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JORDAN, Presiding Judge.
Action for damages. Dougherty Superior Court. Before Judge Kelley.
Gibson Products Company, Inc., the defendant in a tort action for false arrest and malicious prosecution, filed a timely notice of appeal from an adverse judgment, specifying for inclusion with the appeal a transcript of the evidence and proceedings. After obtaining repeated extensions of time to file the transcript, and being unable to agree with the plaintiff on a narrative statement, the trial judge in the meantime having died, the time in which the defendant could perfect this appeal expired. The defendant then filed an extraordinary motion for new trial, relying on the above circumstances and a showing that the notes and tapes essential to a preparation of the transcript could not be located, and that it would be impossible to obtain a transcript. This motion includes allegations concerning errors believed to have occurred in the trial of the case and a further allegation that a transcript of the evidence and the charge of the court was necessary for appellate review. The plaintiff concurs in this statement "except the contention that there existed errors in the trial." The present appeal is from the order overruling the defendant's extraordinary motion for a new trial. Held:
By its express terms 60 of the CPA (Ga. L. 1966, pp. 609, 662; 1967, pp. 226, 239, 240; Code Ann. 81A-160) sets forth the only means available to attack a judgment obtained in a civil proceeding (other than appellate review as elsewhere provided) and includes therein (Subsection (c)) a motion for new trial, which under the law already in effect before the CPA must be made within 30 day's of entry of judgment "except in extraordinary cases" (Ga. L. 1965, pp. 18, 30; Code Ann. 70-301), but the statutory law is silent as to what constitutes an extraordinary case.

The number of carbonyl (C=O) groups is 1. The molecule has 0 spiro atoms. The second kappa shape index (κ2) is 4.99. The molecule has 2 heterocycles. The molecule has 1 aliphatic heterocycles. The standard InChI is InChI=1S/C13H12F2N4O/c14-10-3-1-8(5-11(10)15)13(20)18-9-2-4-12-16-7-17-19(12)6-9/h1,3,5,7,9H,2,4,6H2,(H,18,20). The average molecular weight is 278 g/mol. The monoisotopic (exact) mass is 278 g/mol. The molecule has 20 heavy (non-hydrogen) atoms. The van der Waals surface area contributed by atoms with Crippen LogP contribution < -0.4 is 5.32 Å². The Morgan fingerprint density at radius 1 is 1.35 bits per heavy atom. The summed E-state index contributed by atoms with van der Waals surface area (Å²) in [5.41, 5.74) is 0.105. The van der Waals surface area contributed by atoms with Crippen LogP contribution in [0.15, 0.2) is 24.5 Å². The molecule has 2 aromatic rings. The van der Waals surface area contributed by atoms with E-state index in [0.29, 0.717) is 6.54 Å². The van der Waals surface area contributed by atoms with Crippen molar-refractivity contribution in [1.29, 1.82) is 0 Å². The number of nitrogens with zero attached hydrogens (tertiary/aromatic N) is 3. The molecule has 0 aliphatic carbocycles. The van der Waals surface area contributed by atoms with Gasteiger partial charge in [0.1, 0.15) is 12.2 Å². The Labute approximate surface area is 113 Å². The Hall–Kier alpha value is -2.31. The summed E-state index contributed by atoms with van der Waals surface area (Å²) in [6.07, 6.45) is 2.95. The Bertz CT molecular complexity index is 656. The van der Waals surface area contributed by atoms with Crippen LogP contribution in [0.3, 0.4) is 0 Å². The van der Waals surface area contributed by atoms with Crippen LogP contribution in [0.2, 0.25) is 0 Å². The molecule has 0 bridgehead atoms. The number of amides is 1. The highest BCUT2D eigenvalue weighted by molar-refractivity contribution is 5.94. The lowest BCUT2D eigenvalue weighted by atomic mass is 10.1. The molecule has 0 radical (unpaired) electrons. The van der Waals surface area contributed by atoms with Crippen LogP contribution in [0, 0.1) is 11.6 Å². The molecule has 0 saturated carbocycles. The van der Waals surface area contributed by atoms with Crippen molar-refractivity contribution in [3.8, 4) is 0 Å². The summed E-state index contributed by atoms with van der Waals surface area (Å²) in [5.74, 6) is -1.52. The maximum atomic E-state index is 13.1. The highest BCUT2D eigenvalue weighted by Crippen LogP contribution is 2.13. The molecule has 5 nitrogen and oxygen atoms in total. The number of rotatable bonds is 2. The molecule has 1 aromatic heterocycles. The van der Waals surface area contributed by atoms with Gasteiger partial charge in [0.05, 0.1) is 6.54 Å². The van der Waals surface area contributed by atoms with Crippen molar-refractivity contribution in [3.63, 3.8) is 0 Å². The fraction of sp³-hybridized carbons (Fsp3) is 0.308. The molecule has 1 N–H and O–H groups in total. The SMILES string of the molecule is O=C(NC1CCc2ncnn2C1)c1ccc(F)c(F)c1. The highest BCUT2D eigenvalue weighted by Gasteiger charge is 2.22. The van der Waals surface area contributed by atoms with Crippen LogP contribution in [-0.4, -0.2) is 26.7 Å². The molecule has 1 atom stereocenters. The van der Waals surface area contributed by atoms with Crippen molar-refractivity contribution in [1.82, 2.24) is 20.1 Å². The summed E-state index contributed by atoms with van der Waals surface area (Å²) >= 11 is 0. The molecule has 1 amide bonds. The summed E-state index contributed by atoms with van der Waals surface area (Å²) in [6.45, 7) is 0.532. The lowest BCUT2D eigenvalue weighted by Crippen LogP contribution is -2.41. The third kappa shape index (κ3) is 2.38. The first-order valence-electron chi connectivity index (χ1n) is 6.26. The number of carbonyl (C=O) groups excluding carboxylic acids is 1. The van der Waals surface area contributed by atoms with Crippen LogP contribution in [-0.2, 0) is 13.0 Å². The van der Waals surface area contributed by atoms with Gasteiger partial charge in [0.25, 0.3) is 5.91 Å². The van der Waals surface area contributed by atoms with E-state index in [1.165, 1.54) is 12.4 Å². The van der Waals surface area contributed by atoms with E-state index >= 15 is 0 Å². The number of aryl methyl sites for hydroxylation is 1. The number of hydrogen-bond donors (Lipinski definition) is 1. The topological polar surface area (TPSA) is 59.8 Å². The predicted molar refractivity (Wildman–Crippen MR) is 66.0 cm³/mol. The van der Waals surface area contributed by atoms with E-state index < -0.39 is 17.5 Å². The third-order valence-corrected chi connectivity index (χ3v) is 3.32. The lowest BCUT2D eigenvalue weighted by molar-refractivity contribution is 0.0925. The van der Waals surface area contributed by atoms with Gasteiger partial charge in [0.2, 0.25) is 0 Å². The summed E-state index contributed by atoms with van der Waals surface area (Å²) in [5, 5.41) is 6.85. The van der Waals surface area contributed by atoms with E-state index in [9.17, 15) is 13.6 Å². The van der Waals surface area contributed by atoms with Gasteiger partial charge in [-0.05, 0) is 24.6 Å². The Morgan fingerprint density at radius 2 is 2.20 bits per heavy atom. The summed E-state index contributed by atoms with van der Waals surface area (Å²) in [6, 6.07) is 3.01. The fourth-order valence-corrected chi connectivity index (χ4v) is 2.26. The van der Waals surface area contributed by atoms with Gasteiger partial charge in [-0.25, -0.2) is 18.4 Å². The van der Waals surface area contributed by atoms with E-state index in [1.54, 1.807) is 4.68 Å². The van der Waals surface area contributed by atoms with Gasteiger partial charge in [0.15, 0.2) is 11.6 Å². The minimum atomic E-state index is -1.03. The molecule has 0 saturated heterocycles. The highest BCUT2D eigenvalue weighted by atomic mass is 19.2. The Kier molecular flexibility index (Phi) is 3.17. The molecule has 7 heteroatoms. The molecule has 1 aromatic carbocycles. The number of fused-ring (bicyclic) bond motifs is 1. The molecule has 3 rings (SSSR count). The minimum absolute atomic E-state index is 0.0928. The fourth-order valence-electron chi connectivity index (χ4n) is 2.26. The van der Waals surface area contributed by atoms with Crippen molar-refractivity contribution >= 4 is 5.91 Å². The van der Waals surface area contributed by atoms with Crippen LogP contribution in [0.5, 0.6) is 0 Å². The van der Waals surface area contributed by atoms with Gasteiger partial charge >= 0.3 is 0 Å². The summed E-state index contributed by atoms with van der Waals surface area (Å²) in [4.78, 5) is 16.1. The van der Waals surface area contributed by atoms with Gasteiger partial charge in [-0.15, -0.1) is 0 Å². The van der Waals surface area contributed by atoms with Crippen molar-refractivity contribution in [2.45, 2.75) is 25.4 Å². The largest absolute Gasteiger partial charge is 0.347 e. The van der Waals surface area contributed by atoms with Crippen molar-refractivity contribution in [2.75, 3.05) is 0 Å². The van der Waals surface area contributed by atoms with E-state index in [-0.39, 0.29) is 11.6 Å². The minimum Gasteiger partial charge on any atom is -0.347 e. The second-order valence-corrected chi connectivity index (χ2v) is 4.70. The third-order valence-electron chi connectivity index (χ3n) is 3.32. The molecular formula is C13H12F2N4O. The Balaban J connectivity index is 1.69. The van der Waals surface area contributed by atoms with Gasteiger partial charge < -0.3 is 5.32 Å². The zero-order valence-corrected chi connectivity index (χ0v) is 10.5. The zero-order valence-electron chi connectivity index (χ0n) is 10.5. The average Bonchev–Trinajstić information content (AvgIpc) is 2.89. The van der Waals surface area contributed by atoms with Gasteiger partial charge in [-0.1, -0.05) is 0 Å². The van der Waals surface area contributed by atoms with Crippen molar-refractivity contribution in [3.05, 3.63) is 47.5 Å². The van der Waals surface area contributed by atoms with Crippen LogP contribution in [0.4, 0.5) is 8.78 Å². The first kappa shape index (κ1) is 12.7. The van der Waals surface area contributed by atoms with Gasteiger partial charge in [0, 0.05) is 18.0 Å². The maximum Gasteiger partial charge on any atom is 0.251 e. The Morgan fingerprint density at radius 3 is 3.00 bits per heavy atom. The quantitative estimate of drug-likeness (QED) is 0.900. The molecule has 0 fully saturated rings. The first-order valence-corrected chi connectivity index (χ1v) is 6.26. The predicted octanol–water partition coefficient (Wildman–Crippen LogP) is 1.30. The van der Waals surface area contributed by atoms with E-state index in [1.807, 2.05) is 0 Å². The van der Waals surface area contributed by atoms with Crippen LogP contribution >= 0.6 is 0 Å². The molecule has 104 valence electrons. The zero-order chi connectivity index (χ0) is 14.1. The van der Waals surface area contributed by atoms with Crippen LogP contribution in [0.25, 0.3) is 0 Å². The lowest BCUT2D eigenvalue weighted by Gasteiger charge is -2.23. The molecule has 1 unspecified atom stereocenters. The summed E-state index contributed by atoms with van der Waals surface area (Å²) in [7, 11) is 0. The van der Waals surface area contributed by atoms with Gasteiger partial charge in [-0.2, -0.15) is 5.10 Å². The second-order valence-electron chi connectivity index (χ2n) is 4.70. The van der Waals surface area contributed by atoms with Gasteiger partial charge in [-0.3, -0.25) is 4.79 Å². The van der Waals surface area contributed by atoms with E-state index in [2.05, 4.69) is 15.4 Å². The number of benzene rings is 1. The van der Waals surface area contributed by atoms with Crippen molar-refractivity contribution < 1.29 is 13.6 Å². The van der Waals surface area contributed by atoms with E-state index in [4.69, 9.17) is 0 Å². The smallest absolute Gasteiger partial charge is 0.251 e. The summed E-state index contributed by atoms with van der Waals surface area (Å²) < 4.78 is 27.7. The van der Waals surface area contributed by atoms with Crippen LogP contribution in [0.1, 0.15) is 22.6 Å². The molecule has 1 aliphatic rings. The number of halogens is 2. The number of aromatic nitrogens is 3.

The extraordinary circumstances here shown consist of the loss of the notes and tapes essential to the preparation of a transcript, the death of the trial judge, and the liability of the parties to agree on a narrative statement. While these unfortunate circumstances may have prevented the defendant from perfecting an appeal, if a transcript is essential to a consideration of alleged errors during the course of the trial, they are not extraordinary circumstances which would probably produce a different result in the event of another trial. Whatever may be the rule in other jurisdictions, the inability to show error in a trial, nothing more appearing, is insufficient to warrant the grant of a new trial. In numerous cases this court, as well as the Supreme Court, has refused to disturb the ruling or judgment of the lower court where a consideration of the evidence was essential to a determination of whether harmful error occurred, including cases where the deficiency was wholly attributable to the court reporter and without any fault of the appellant. See Reed v. Peeples, 220 Ga. 226 (138 SE2d 277); Western & A. R. Co. v. Callaway, McCarty & Gregory, 111 Ga. 889 (36 SE 967); Cooper v. Brock, 117 Ga. App. 501, 505 (161 SE2d 75); Seaton v. Redisco, Inc., 115 Ga. App. 80 (153 SE2d 728).
Charles W. Hill, Burt & Burt, Donald D. Rentz, for appellee.
Smith, Gardner, Wiggins & Geer, James W. Smith, Watson, Keenan, Spence & Lowe, Stuart Watson, for appellant.
Friday May 22 17:39 EDT

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